Content-type: text/html Man page of signal


Section: Devices and Network Interfaces (4)
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signal, signal.h - Contains definitions and variables used by signal functions  


The /usr/include/signal.h file defines the signals described in the following table.


SIGQUIT3Quit. (1)
SIGILL4Invalid instruction (not reset when caught). (1)
SIGTRAP5Trace trap (not reset when caught). (1)
SIGABRT6End process (see the abort() function). (1)
SIGEMT7EMT instruction.
SIGFPE8Arithmetic exception, integer divide by 0 (zero),
or floating-point exception. (1)
SIGKILL9Kill (cannot be caught or ignored).
SIGBUS10Specification exception. (1)
SIGSEGV11Segmentation violation. (1)
SIGSYS12Invalid parameter to system call. (1)
SIGPIPE13Write on a pipe when there is no process to read it.
SIGALRM14Alarm clock.
SIGTERM15Software termination signal.
SIGURG16Urgent condition on I/O channel. (2)
SIGSTOP17Stop (cannot be caught or ignored). (3)
SIGTSTP18Interactive stop. (3)
SIGCONT19Continue the process if stopped. (4)
SIGCHLD20To parent on child stop or exit. (2)
SIGTTIN21Background read attempted from control terminal. (3)
SIGTTOU22Background write attempted from control terminal. (3)
SIGIO23Input/Output possible or completed. (2)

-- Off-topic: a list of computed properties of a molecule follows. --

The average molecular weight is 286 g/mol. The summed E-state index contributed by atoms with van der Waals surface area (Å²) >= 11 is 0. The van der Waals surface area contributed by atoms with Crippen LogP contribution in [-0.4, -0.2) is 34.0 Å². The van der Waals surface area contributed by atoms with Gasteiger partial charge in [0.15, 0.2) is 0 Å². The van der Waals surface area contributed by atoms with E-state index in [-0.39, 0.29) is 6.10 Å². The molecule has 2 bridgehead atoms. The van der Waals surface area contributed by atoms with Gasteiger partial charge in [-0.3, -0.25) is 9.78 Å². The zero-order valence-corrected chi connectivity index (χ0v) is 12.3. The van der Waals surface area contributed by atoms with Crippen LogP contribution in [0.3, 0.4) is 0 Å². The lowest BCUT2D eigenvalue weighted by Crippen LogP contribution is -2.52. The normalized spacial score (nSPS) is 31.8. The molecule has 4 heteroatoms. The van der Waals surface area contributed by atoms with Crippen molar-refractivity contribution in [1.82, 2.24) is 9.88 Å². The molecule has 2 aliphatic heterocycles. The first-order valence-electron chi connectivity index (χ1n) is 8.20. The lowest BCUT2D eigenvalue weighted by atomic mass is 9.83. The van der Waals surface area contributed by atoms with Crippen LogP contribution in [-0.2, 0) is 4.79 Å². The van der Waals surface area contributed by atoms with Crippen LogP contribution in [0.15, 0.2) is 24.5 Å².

SIGXCPU24CPU time limit exceeded (see the setrlimit() function).
SIGXFSZ25File size limit exceeded (see the setrlimit() function).
SIGVTALRM26Virtual time alarm (see the setitimer() function).
SIGPROF27Profiling time alarm (see the setitimer() function).
SIGWINCH28Window size change. (2)
SIGINFO29Information request. (2)
SIGUSR130User-defined signal 1.
SIGUSR231User-defined signal 2.

Notes to table:

Default action includes creating a core dump file. Default action is to ignore these signals. Default action is to stop the process receiving these signals. Default action is to restart or continue the process receiving these signals.

The three types of actions that can be associated with a signal: SIG_DFL, SIG_IGN, or a pointer to a function are described as follows: Default action: signal-specific default action.